Thursday, 4 April 2013

Cape Town: What we did at the Waterfront

When I visited Cape Town as a penniless backpacker in 2001, I turned my nose up at the V and A Waterfront. It seemed far too touristy and commercialised for my liking back then - where was the grit and grime I'd traveled to South Africa to see? But on returning twelve years later with my boyfriend Tom, I've been pleasantly surprised. Yes, it's commercial; yes, it's a world away from the townships; yes, it has air-conditioned malls and international chain shops; and yes, it's a honeypot for tourists. But what they've done with the waterfront is fantastic and, like other redeveloped docks around the worldwide, it's a slice of city life that's pretty nice to soak up for a few hours.

Food glorious food

One of the best things about the Western Cape is the food: fruit is more flavoursome, meats more tender, seafood fresher, coffee richer and veggies crisper. Wherever you dine, your stomach will thank you for visiting South Africa, and for pure choice and variety, the V and A Waterfront isn't a bad place to start.

We I started at Vovo Telo, taking a seat  in the sun at this artisan bakery. After watching iced buns, fist thick lamb burgers and foot-long focaccia wedges arrive at people's tables, we ordered a succulent steak sandwich to share along with freshly ground coffee and just-squeezed satsuma juice. 

Next stop was the new-ish indoor food market next to Nobel Laureate Square. Housed inside a historic power station, this foodie heaven was opened in 2011 and aims to be on a par with the likes of London's Borough Market. Tom and I tasted our way through tidbits of ostrich biltong (cured meat), olive jam, wheat grass smoothies, hot cross bun ice-cream (it's Easter), dim sum and an assortment of spicy African sauces, before buy a splodge of frozen yoghurt finished with passion fruit slime and plump raspberries. 

For fresh fish with harbour views, the Harbour House is hard to beat. After an uncouth starter of oysters on ice, salmon sashimi and steaming mussels - we ordered all our favourite starters, just because 'we could' - I tucked into pale Cape Salmon while Tom devoured chunks of rare tuna almost two inches thick.

What else is at the Waterfront?

Boat trips galore: It's long been the point of embarkation for trips out to Robben Island but the Waterfront is also the place to hop on a harbour tour, go jet-boating, set sail on the Jolly Roger, take a sunset cruise with champagne or go wildlife watching. Simply stroll along the harbour-side and hop on.

Non-stop shopping: Expect everything from Rip-Curl and Zara stores, to indigenous art and local crafts. There are more than 450 shops spread across the indoor site - mainly in the multi-story indoor mall. Personally, shopping like this isn't how I'd choose to spend my time here, but if there's something you need to buy while you're here, I'd be amazed if you couldn't get hold of it at the harbour.

Tourist attractions: There's a diamond museum and a diving centre, a playground and a pirate boat, an aquiraium and adrenaline sports, bicycle rental and a big wheel, history and helicopter rides, seal watching and a cinema. For ready made rainy day attractions and family fun, there's certainly lots to choose from if you're not the sort to venture city-wide. What's more it's still a working harbour and there's plenty here for history-buffs.

A novel way with Coca-Cola crates at the V and A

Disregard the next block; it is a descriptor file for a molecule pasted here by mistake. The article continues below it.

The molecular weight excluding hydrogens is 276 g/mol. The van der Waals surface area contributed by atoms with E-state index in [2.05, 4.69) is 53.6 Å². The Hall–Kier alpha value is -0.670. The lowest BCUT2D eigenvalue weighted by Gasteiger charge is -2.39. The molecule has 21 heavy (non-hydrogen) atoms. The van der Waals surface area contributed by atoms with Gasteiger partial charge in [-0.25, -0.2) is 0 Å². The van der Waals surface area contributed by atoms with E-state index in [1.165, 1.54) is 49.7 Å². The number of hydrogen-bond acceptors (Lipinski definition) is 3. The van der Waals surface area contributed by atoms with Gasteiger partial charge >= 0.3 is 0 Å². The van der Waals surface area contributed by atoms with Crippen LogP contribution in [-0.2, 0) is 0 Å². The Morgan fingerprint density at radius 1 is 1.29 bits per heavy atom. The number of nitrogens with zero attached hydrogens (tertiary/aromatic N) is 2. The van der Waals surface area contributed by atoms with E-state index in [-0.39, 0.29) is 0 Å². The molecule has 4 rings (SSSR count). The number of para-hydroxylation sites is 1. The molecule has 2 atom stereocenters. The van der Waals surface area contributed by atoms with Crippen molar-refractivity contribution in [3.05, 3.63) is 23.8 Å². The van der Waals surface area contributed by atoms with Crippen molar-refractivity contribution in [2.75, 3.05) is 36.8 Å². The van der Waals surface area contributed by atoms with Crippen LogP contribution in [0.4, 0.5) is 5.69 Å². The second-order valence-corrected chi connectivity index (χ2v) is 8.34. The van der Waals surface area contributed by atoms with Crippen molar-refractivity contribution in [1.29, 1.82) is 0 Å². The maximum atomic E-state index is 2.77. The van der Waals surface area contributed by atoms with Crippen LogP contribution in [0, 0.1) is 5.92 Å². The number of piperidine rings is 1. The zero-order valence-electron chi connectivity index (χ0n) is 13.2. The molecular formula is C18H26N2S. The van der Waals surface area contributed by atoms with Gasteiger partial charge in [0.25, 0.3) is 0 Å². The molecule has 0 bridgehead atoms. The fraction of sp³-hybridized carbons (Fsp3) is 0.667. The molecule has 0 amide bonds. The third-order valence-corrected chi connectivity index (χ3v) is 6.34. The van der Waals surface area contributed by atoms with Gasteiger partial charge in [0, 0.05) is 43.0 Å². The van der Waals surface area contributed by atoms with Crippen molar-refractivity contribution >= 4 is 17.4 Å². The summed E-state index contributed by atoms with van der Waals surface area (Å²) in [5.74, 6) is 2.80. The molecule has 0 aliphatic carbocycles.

A historic working harbour

Arrival in Cape Town: fancy frames and friendly faces

Having taken an evening flight from London to Amsterdam on Good Friday, my boyfriend Tom and I spent the night in the Ibis Amsterdam Airport hotel, waking to snowflakes the following morning. Twelve hours, three in-flight meals and several films later we touched down in Cape Town, picked up our hire car and made our way to Atlantic Point Backpackers.

It's more than ten years since I was last in Cape Town, having stopped here back in 2001 on a post A-levels trip around the world. Returning now with a few more rand in my money-belt, I had decided to swap a city centre dorm room for a double room near the waterfront, but was still taken by surprise at the stylish decor and slick interiors at our hostel.

Designer wallpaper, handcrafted picture frames, a swish new kitchen and a mini putting green outside by the pool: is this the norm for backpackers in Cape Town these days? I certainly wasn't complaining.

Excuse the mess - focus on the funky frames & wallpaper instead!

Located a few minutes' stroll from Cape Town Stadium, at Green Point (built in 2010 for the FIFA World Cup), arriving at Atlantic Point from the airport was fairly easy. Having read several scare stories and warnings not to drive in Cape Town at night, we'd been reassured by friends that we'd be fine, so long as we stuck to the main roads and central areas.

The swish new kitchen at Atlantic Point Backpackers

While Cape Town's reputation for crime and danger shouldn't be shrugged off, neither should you come here expecting every other person to pull out a gun. Being aware of your belongings, sticking to street-lit areas at night, and taking taxis when you have no idea where you're going are safety precautions you should probably take in any big city and, with the crime rate in Cape Town, it's wise to take all this a little more seriously.

But speak to the people who live here and you'll realise that not everyone who lives in a township wants to mug you and that the locals don't live in constant fear for their lives. Cape town is packed with happy, friendly and super smiley people who are ready to share their city but if you plan on staggering around drunk at night, flashing your iPad about and carrying a wallet that bulges with cash, you'll be rich pickings for other backpackers, let alone the locals.